Tuesday, July 04, 2017

The way back machine when 'alternative' was colored lime green

I've been thinking about the '90s for an upcoming story and the only thing I can remember about those years was writers were actually paid for a living. That, and Pearl Jam and lime green as the ubiquitous signifier of alternative chic. Better bone up. The 1990s. 1990s. Wasn't Bill Clinton president running a child kiddie porn ring or something?

The heat here is sapping my memory.

Oh. I was there. KUKQ on the AM out of Apache Junction. Such hits as "Dad, Have You Ever Been Arrested?." Bands like Pop Eats Itself and tons of B52s and David Bowie as filler. The deejay was Jonathan L. and the Bone Mama. The peak of all that was came out of KUKQ culture in the Valley was a show at Big Surf in Tempe. People hanging off the palm trees to get a view. The bands were the Gin Blossoms, the Sidewinders (one of the best bands ever out of Tucson), Camper Van Beethoven and the Red Hot Chili Peppers. And then there was the Sun Club in Tempe, where the Meat Puppets, Giant Sand (another Tucson fave) and Dead Hot Workshop ruled. Nirvana and Public Enemy. Peter Murphy and the Levellers and Crowded House and Janes Addiction. People all dressed in black at the Mesa Amphitheatre for Love and Rockets and New Order. Morrissey out at that dust pit south of Phoenix called Compton Terrace. When KUKQ went FM it codified the whole thing. They were sold to a corporation and that pretty much sums it up for quote "alternative" in Phoenix. That's the pop process in a nutshell.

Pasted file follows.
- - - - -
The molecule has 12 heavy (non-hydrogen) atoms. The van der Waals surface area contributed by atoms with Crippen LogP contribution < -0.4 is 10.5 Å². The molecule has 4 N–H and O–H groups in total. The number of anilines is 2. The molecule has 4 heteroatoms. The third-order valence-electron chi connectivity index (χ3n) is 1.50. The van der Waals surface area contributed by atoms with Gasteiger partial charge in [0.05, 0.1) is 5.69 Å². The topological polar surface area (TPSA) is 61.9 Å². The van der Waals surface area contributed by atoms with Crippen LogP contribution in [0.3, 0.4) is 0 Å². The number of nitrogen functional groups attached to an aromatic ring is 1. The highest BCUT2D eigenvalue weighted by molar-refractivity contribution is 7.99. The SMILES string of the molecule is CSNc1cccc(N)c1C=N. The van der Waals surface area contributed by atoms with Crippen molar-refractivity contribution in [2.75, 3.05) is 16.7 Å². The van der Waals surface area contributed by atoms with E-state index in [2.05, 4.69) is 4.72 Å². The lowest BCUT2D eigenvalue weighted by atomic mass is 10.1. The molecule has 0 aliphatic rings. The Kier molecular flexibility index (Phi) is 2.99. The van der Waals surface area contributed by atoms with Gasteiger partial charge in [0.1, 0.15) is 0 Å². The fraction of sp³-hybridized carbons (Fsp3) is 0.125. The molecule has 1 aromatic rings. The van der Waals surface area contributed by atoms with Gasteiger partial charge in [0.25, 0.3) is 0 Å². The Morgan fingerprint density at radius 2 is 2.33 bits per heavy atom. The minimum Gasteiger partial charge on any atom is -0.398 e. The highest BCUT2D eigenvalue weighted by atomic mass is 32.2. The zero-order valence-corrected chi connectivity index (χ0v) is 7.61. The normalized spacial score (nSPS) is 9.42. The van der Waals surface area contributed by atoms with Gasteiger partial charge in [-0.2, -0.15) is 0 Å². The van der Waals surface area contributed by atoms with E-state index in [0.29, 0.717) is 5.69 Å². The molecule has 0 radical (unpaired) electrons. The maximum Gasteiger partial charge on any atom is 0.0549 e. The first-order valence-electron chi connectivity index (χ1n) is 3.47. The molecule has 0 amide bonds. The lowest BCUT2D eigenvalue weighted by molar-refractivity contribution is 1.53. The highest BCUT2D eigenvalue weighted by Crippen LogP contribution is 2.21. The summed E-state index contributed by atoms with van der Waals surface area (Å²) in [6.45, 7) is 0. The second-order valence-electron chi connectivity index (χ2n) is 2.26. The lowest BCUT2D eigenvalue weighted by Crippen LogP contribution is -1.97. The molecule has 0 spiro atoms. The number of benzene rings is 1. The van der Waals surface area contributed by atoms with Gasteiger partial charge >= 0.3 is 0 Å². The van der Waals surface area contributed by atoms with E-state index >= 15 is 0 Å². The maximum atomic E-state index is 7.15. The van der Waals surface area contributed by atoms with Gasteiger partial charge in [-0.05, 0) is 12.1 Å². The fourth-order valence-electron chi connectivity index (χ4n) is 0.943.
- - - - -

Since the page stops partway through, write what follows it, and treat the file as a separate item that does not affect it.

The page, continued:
I had my column Radio Free Arizona in Scottsdale Life, the arts and entertainment weekly for the Scottsdale Progress, an early prototype of what Flagstaff Live does now, especially with the free distribution in addition to the subscriber delivery. Then I took a big risk and went to work for a local rock publication called Where It's Hot. I took the Radio Free Arizona column there with me. People thought I was crazy, even though it paid more, because they used to have all of these scantily clad women on the cover. It was basically a hair band rag at that point. But I took over right as alternative was hitting and we put all of the new bands on the cover. I think the first one was Live. Also U2 for the "Achtung Baby" tour. I put the Gin Blossoms on the cover and the hard rock oriented owners of the mag hated that. Within a few weeks the Gin Blossoms were on Letterman. Anyway, the publication became much more professional and I became known to all of my mainstream journo friends at the time as the guy who "got the bimbos off the cover" at Where It's Hot. But all that only lasted a year or a little more. There was too much conflict between me, the straight journalist, and the hair band owners there who thought the whole thing had lost what they called "cool." I call it my year of living dangerously.

I went to Catalina Island to write a book when that all fizzled ...

But I still wrote for them after that, even though I had moved on to sports magazines like The Diamond (the official history magazine for Major League Baseball) and Harnett's Sports Arizona. But my future x-wife at the time didn't like me writing about music at all. Was threatened by it. So I wrote under the name RFA for Where It's Hot. But it wasn't much of a cover. The guy who owned Zia Records, Brad Singer, figured it out and called me, which I thought was cool. Especially since he's dead now.

And so are the 1990s. And so is "alternative," which is in the dustbin of history just like "classic rock." But hey, dad still rocks ... dad rock.

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